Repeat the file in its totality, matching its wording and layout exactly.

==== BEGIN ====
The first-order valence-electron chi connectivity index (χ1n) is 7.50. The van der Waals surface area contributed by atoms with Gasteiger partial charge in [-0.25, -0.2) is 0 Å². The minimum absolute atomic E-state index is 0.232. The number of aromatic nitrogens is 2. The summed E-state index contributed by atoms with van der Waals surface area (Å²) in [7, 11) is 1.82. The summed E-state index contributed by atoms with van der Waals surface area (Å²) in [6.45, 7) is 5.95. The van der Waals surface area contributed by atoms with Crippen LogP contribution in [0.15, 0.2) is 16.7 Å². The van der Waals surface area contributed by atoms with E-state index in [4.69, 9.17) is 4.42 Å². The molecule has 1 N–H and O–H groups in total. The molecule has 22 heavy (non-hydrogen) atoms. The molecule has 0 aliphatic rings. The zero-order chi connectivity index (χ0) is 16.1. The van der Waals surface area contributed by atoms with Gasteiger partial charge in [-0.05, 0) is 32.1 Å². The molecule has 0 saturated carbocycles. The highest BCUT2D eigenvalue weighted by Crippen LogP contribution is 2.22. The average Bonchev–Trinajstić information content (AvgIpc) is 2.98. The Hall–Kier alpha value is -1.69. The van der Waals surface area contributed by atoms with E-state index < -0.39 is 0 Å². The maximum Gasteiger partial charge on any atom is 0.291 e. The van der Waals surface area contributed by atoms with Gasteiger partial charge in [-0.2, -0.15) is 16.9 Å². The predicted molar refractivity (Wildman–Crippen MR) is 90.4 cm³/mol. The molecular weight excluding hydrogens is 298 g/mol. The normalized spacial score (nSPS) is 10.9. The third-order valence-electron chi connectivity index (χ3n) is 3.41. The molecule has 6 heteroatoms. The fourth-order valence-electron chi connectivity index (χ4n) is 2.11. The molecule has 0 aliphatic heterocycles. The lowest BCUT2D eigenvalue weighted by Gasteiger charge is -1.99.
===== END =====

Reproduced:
The first-order valence-electron chi connectivity index (χ1n) is 7.50. The van der Waals surface area contributed by atoms with Gasteiger partial charge in [-0.25, -0.2) is 0 Å². The minimum absolute atomic E-state index is 0.232. The number of aromatic nitrogens is 2. The summed E-state index contributed by atoms with van der Waals surface area (Å²) in [7, 11) is 1.82. The summed E-state index contributed by atoms with van der Waals surface area (Å²) in [6.45, 7) is 5.95. The van der Waals surface area contributed by atoms with Crippen LogP contribution in [0.15, 0.2) is 16.7 Å². The van der Waals surface area contributed by atoms with E-state index in [4.69, 9.17) is 4.42 Å². The molecule has 1 N–H and O–H groups in total. The molecule has 22 heavy (non-hydrogen) atoms. The molecule has 0 aliphatic rings. The zero-order chi connectivity index (χ0) is 16.1. The van der Waals surface area contributed by atoms with Gasteiger partial charge in [-0.05, 0) is 32.1 Å². The molecule has 0 saturated carbocycles. The highest BCUT2D eigenvalue weighted by Crippen LogP contribution is 2.22. The average Bonchev–Trinajstić information content (AvgIpc) is 2.98. The Hall–Kier alpha value is -1.69. The van der Waals surface area contributed by atoms with E-state index < -0.39 is 0 Å². The maximum Gasteiger partial charge on any atom is 0.291 e. The van der Waals surface area contributed by atoms with Gasteiger partial charge in [-0.2, -0.15) is 16.9 Å². The predicted molar refractivity (Wildman–Crippen MR) is 90.4 cm³/mol. The molecular weight excluding hydrogens is 298 g/mol. The normalized spacial score (nSPS) is 10.9. The third-order valence-electron chi connectivity index (χ3n) is 3.41. The molecule has 6 heteroatoms. The fourth-order valence-electron chi connectivity index (χ4n) is 2.11. The molecule has 0 aliphatic heterocycles. The lowest BCUT2D eigenvalue weighted by Gasteiger charge is -1.99.